Night on Earth:Last Stop, Helsinki

Sep 4, 2007

A taxi, without a client in the car or anywhere else in sight, goes around Helsinki’s Senate Square, a place that resonates with history, having seen more patriotism, class struggle, and celebration than any other place in faraway Finland. It stood in for Saint Petersburg many times in American productions, notably during the revolution in Reds and in the cold war cynicisms of The Kremlin Letter—ironic reminders of Finland’s unacknowledged position between West (where we pretend to belong) and East, and of the Slavic melancholy that we possess whether we admit it or not. This quality is caught instinctively by Jim Jarmusch already in the spellbinding establishing shots: snow, smoke signals from an undefined source, images of a place no less a ghost town than was the Memphis of Mystery Train. Diffuse lights are glimpsed from nowhere. Jarmusch has captured admirably the aroma of Chekhovian silences, the Finnish kind—the absolute miserableness of a milieu and its individual stories.

It’s the middle of the night. The dead-tired taxi driver’s face belongs to Matti Pellonpää, the great Kaurismäki brothers actor. Eventually, he gets clients—three of them, in a condition that tests his professional obligation to accept anybody—and two more Kaurismäki regulars are now in the picture: Kari Väänänen (who played with Pellonpää in Aki’s La vie de bohème, and who performed all the voices of Winnie the Pooh with Pellonpää on the radio) and Sakari Kuosmanen, a singer in his private life and the lead actor in Aki’s Juha, the “last silent film of the twentieth century.” Yet what follows is by no means a replica of the Kaurismäki world. Jarmusch’s experience of Helsinki is a small miracle to me. He shows us things that no Finnish film has ever thought of, and yet, by a strange intuition, he almost provides a synthesis of the sense of Finnish film and its history. Which, by the way, is not at all as negligible as its lack of international reputation would indicate.

We are in the fifth and last episode of Night on Earth, our around-the-world trip in which the magnificent visions of Phileas Fogg are replaced by a normalcy only Jim Jarmusch can provide—the drabbest of taxi trips as identical as to be interchangeable, now at the extreme of their dullness in a Helsinki that is almost a parody of an ex–socialist country. The confrontation between the driver and his clients at first nears aggression, then soothes down to words approaching confession—and then we suddenly have a strange community in the making. The fourth guy—named Aki—has collapsed in a drunken stupor, after a day in which he got fired from his job, found out that his teenage daughter is pregnant, and had his wife leave him. “Is that all?” asks Mika, the taxi driver, who proceeds to tell his own personal story, easily more depressing than Aki’s. (We never do get to hear the other two tragic stories in this incredibly Finnish taxi; this is, after all, only a short film.)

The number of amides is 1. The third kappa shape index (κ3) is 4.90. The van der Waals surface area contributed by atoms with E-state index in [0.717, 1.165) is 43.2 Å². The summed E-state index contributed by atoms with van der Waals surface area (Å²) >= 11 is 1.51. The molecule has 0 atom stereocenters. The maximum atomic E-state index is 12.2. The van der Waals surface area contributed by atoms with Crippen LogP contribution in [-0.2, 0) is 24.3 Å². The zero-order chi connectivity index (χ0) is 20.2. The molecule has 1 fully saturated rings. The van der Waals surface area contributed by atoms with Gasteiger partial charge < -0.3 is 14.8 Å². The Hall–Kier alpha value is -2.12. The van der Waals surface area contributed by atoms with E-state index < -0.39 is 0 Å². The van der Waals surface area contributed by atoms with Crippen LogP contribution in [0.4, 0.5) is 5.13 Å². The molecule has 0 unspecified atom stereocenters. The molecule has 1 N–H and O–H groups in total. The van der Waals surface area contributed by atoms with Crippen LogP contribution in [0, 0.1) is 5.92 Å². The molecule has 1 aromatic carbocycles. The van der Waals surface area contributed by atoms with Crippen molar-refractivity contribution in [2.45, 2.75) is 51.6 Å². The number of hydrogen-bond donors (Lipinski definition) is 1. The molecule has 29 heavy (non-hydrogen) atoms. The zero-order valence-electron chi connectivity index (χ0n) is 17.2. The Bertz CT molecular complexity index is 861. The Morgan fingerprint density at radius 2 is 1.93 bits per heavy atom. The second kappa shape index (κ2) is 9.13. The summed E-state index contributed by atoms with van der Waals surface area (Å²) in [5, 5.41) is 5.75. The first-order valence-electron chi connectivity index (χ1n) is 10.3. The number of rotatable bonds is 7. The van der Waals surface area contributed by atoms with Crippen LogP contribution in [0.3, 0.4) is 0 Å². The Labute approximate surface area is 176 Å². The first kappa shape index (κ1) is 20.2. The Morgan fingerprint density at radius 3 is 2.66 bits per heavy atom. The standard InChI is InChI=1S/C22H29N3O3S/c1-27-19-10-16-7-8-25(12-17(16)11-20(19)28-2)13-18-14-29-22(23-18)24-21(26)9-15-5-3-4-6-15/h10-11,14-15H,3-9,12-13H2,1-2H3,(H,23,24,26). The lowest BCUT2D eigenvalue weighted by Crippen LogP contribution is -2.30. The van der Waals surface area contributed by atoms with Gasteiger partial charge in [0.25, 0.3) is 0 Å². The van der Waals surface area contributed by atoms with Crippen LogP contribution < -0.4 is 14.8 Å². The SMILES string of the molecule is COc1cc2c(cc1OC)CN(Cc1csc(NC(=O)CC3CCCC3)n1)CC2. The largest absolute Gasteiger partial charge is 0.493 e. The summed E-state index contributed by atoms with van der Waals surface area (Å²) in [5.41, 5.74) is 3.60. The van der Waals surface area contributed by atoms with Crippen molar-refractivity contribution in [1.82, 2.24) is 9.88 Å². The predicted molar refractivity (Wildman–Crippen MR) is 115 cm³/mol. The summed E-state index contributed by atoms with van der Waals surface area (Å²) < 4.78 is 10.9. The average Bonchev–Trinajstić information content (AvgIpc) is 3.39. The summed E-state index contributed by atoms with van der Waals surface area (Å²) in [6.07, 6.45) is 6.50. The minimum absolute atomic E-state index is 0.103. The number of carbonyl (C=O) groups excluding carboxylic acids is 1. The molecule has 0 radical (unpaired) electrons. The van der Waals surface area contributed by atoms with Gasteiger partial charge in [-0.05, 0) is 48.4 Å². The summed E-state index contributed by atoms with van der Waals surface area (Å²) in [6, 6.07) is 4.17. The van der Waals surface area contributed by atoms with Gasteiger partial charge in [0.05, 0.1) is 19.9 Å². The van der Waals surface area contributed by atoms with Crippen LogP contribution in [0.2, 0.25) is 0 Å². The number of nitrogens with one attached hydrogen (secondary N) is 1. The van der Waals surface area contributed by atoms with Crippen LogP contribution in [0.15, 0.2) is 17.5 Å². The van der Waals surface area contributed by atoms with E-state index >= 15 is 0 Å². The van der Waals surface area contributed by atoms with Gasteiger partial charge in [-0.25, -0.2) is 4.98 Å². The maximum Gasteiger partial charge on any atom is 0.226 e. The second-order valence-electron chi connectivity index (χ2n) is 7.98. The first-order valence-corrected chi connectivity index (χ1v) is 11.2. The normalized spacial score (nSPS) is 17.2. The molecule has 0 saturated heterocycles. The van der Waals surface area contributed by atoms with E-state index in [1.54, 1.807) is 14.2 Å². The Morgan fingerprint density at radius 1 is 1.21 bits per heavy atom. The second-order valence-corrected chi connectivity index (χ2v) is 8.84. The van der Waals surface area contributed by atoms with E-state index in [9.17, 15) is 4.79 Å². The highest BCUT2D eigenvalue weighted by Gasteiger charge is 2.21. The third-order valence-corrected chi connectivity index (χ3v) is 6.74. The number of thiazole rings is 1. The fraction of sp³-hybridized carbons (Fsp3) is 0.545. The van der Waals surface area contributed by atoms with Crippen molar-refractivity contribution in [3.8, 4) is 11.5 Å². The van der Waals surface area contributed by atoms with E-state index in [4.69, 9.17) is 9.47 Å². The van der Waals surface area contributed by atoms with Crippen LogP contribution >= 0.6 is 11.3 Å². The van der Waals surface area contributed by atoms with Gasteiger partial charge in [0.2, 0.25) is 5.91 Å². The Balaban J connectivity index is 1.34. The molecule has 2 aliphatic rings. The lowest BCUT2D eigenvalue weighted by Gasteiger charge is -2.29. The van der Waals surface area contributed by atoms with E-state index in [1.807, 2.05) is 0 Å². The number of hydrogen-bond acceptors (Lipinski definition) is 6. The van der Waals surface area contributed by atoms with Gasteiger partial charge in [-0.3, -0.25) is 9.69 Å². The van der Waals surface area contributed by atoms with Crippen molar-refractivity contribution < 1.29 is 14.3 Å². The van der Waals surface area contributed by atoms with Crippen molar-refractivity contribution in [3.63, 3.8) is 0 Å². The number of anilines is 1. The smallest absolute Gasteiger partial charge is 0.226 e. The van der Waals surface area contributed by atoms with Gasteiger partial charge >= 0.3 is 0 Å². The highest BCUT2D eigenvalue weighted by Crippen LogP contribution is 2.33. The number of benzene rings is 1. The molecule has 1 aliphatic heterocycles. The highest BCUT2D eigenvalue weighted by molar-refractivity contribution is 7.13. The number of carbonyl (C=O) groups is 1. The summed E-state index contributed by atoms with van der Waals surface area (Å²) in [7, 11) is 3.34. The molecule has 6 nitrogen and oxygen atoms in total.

For me, Jarmusch is the unmatched modern master of a genre the French call the portmanteau—the episode film. It’s notorious for almost always being chemically devoid of interest, with the exception of auteur films where the episodes remain in the hands of one director, be it Julien Duvivier and Carnet de bal or Max Ophüls with La ronde, to name two extremely strong statements of a worldview. Night on Earth belongs to this rare group. The stories are beautiful, rough and poetic individually, and at the same time their sum total matches the unity of any one-story film. It’s a totally constructed film, but without the slightest schematization, such as we can usually detect in an Altman film, which often presents the same kinds of ambitions. The first three episodes, especially, nobly approach the sense and quality and moral fiber of the finest classic short stories in literature.

Jarmusch’s structures are always intriguing and ambitious, as his episodic masterpieces show: Coffee and Cigarettes, or the parallel stories in Mystery Train, where the magic moment of Elvis’s “Blue Moon” mysteriously connects three fields of experience into a wretched and holy sense of common humanity. What impresses me very strongly is his preoccupation with time, space, and duration. As we know, the French compete in the same arena and are in love with the same ideas and concepts. Jarmusch, coming from the country of Faulkner and having absorbed his wisdom, is easily their match. He solves this difficult equation with great lightness, because he is an experimentalist hiding behind an intimate poet with a serious talent for jokes.